The nature of initial coin offerings (ICOs) makes it harder to catch fraudsters compared to penny-stock scams, the chairman of the Securities and Exchange Commission (SEC) told a Congressional committee today.
Jay Clayton appeared before the House Financial Services Committee during a session dedicated to the SEC. The event covered a range of topics, including a hack of the ageny’s corporate filing system, EDGAR, last year.
Yet just after the recess, Congressman Ed Perlmutter (D-CO) asked about Clayton’s position on ICOs, remarking that “it reminds me of the old days with these penny stocks.”
Clayton – who said last week that he is "concerned" about the risk of the funding use case being used to facilitate pump-and-dump frauds – echoed those comments, stating that he believes his agency is up to the task of policing token sales.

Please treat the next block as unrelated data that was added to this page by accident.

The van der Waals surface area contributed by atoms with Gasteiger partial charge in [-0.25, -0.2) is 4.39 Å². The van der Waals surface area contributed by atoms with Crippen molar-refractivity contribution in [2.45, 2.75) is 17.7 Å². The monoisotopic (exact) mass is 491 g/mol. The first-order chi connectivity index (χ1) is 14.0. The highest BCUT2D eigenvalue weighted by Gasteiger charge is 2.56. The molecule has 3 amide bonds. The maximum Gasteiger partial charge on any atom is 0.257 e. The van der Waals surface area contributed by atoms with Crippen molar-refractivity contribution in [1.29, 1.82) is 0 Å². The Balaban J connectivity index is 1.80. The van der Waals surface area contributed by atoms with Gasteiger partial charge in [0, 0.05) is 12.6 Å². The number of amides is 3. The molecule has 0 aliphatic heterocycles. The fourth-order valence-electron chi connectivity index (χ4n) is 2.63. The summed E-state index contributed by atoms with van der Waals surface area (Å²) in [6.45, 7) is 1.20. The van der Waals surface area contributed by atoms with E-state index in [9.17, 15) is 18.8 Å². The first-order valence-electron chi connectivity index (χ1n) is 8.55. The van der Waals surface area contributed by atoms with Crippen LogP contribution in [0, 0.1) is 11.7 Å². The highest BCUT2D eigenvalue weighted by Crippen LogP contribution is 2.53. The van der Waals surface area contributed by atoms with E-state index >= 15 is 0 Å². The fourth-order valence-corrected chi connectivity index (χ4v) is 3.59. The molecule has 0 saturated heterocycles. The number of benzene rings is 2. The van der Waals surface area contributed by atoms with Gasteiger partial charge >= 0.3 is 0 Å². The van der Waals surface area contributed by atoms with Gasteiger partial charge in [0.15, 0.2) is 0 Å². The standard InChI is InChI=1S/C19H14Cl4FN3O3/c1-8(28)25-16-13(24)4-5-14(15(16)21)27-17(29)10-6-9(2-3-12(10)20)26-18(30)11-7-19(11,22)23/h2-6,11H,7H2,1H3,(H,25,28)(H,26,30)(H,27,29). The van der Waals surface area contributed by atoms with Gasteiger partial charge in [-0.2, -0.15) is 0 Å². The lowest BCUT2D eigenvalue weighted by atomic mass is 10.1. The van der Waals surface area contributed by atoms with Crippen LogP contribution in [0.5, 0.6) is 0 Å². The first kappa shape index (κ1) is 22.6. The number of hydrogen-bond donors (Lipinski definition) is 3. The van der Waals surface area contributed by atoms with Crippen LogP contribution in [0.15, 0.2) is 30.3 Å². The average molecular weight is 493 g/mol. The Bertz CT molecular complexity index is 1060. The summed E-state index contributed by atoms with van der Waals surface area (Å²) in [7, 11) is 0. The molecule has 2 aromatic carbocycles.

He told the committee:
The SEC chair also suggested that the prevalence of potential fraud could hamper wider adoption of the tech in capital markets. Outside of the ICO use case – through which startups or other parties can issue cryptographic tokens in an effort to fund or bootstrap a new blockchain network – market operators have looked at the tech as potential replacements for existing trading and post-settlement systems.
But according to Clayton, that work could be impaired – particularly in the absence of wider education on the risks involved with ICOs.
“It’s going to be a lot harder to get the benefits of this kind of technology, technological advancement," said Clayton.
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